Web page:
The stakes are high for NDP Leader Jagmeet Singh in a Metro Vancouver byelection race, as the recent Liberal turmoil has been a “gift” to his campaign.
The 40-year-old former Ontario legislator has lacked a voice in Parliament since becoming party leader in the fall of 2017. Now he finally has his chance in Burnaby South as voters in the riding cast their ballots on Monday after a six-week race.
The Liberals got off to a rocky start when their first candidate, Karen Wang, resigned after pointing out Singh’s ethnicity online. In recent weeks, Prime Minister Justin Trudeau has been besieged by allegations his office pressured former attorney general Jody Wilson-Raybould to stop a criminal prosecution of SNC-Lavalin.
Singh said he’s not taking anything for granted but he’s confident his hard work to connect with voters will pay off.
“I think people are very disappointed with what’s going on with the Liberal government,” he said.
“Canadians expect our government works in our interest. It looks more and more like this government and Mr. Trudeau and the Liberal party are working in the interest of a massive multinational corporation.”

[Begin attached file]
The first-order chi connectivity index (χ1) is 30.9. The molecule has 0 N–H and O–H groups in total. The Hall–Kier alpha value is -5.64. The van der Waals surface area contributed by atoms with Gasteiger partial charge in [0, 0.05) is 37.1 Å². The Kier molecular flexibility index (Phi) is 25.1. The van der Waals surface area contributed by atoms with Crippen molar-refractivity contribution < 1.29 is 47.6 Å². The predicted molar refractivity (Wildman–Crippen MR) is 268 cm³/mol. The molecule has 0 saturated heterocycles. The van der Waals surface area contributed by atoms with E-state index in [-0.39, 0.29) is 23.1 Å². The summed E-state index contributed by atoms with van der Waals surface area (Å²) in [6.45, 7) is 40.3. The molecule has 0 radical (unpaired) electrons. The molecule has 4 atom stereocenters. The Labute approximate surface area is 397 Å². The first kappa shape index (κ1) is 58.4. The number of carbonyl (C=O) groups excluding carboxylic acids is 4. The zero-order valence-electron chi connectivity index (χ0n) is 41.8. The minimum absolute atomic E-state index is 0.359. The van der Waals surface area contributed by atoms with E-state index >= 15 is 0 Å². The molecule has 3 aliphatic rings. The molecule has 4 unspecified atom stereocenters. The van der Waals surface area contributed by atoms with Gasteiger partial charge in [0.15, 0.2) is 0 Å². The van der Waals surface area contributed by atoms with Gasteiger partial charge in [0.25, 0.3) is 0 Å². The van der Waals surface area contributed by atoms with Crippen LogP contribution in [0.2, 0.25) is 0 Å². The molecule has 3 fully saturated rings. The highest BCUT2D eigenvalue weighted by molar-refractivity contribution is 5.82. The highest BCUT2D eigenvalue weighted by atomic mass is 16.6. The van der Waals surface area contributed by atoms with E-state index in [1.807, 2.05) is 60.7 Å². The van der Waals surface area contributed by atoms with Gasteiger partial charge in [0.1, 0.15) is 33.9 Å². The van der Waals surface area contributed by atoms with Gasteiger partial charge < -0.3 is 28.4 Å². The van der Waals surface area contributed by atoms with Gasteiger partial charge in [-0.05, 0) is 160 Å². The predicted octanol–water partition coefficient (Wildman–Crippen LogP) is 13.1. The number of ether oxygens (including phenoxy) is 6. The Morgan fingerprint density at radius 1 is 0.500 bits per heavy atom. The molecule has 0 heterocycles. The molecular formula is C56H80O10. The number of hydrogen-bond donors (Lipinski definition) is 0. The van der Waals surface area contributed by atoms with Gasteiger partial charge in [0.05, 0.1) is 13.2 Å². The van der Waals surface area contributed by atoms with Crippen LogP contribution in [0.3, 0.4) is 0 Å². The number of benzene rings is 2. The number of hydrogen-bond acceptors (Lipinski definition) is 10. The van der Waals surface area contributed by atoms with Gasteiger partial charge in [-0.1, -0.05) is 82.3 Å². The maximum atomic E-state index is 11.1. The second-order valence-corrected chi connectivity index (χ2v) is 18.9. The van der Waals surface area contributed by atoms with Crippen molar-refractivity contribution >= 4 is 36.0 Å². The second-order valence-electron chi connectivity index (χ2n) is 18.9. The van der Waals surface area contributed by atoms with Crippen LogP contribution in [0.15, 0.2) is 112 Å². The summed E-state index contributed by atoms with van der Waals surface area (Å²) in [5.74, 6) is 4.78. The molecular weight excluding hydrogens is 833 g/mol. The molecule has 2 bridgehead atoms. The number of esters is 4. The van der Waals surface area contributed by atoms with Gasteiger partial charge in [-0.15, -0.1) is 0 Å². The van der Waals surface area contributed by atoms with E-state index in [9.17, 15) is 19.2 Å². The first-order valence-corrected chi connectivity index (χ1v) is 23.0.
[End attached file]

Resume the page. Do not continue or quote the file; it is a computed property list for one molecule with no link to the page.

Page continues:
By-elections typically have low turnouts, but there is evidence the results of them are driven by the popularity of the government and its leader, said Richard Johnston, a University of British Columbia political science professor.
“(Singh) may have been handed the gift of some voters as a result of all this,” he said. “Although it’s just one thing amongst many, boy, he could use a win right now.”
Singh has faced criticism for poor fundraising and low poll numbers. Burnaby South occupies historically strong NDP territory, so if Singh can’t win in the riding, it adds to the interpretation that he hasn’t secured the support of party loyalists, said Johnston.